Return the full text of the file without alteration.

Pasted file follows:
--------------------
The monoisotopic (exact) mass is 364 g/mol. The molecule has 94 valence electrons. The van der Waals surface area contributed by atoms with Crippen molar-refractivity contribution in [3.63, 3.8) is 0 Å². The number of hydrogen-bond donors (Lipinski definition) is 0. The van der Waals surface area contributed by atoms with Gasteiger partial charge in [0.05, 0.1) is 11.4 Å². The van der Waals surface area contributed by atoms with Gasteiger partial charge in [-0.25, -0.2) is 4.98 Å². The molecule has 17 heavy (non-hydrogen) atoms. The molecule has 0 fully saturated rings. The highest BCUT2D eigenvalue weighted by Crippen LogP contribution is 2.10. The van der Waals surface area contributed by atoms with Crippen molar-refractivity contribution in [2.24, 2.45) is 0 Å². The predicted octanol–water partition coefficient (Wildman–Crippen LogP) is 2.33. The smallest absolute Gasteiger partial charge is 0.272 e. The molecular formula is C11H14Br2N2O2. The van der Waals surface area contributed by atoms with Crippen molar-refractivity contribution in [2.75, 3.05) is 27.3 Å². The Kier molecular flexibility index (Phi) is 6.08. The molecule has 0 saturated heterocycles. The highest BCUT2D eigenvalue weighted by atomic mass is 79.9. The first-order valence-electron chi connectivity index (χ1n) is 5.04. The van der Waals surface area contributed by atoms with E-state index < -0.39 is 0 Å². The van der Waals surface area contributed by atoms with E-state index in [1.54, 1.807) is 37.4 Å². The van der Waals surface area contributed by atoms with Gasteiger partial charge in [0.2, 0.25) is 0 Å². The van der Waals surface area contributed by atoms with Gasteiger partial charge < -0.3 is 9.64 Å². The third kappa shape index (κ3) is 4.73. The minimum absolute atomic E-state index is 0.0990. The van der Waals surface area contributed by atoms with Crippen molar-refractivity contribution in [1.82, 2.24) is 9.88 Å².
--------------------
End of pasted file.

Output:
The monoisotopic (exact) mass is 364 g/mol. The molecule has 94 valence electrons. The van der Waals surface area contributed by atoms with Crippen molar-refractivity contribution in [3.63, 3.8) is 0 Å². The number of hydrogen-bond donors (Lipinski definition) is 0. The van der Waals surface area contributed by atoms with Gasteiger partial charge in [0.05, 0.1) is 11.4 Å². The van der Waals surface area contributed by atoms with Gasteiger partial charge in [-0.25, -0.2) is 4.98 Å². The molecule has 17 heavy (non-hydrogen) atoms. The molecule has 0 fully saturated rings. The highest BCUT2D eigenvalue weighted by Crippen LogP contribution is 2.10. The van der Waals surface area contributed by atoms with Crippen molar-refractivity contribution in [2.24, 2.45) is 0 Å². The predicted octanol–water partition coefficient (Wildman–Crippen LogP) is 2.33. The smallest absolute Gasteiger partial charge is 0.272 e. The molecular formula is C11H14Br2N2O2. The van der Waals surface area contributed by atoms with Crippen molar-refractivity contribution in [2.75, 3.05) is 27.3 Å². The Kier molecular flexibility index (Phi) is 6.08. The molecule has 0 saturated heterocycles. The highest BCUT2D eigenvalue weighted by atomic mass is 79.9. The first-order valence-electron chi connectivity index (χ1n) is 5.04. The van der Waals surface area contributed by atoms with E-state index < -0.39 is 0 Å². The van der Waals surface area contributed by atoms with E-state index in [1.54, 1.807) is 37.4 Å². The van der Waals surface area contributed by atoms with Gasteiger partial charge in [0.2, 0.25) is 0 Å². The van der Waals surface area contributed by atoms with Gasteiger partial charge < -0.3 is 9.64 Å². The third kappa shape index (κ3) is 4.73. The minimum absolute atomic E-state index is 0.0990. The van der Waals surface area contributed by atoms with Crippen molar-refractivity contribution in [1.82, 2.24) is 9.88 Å².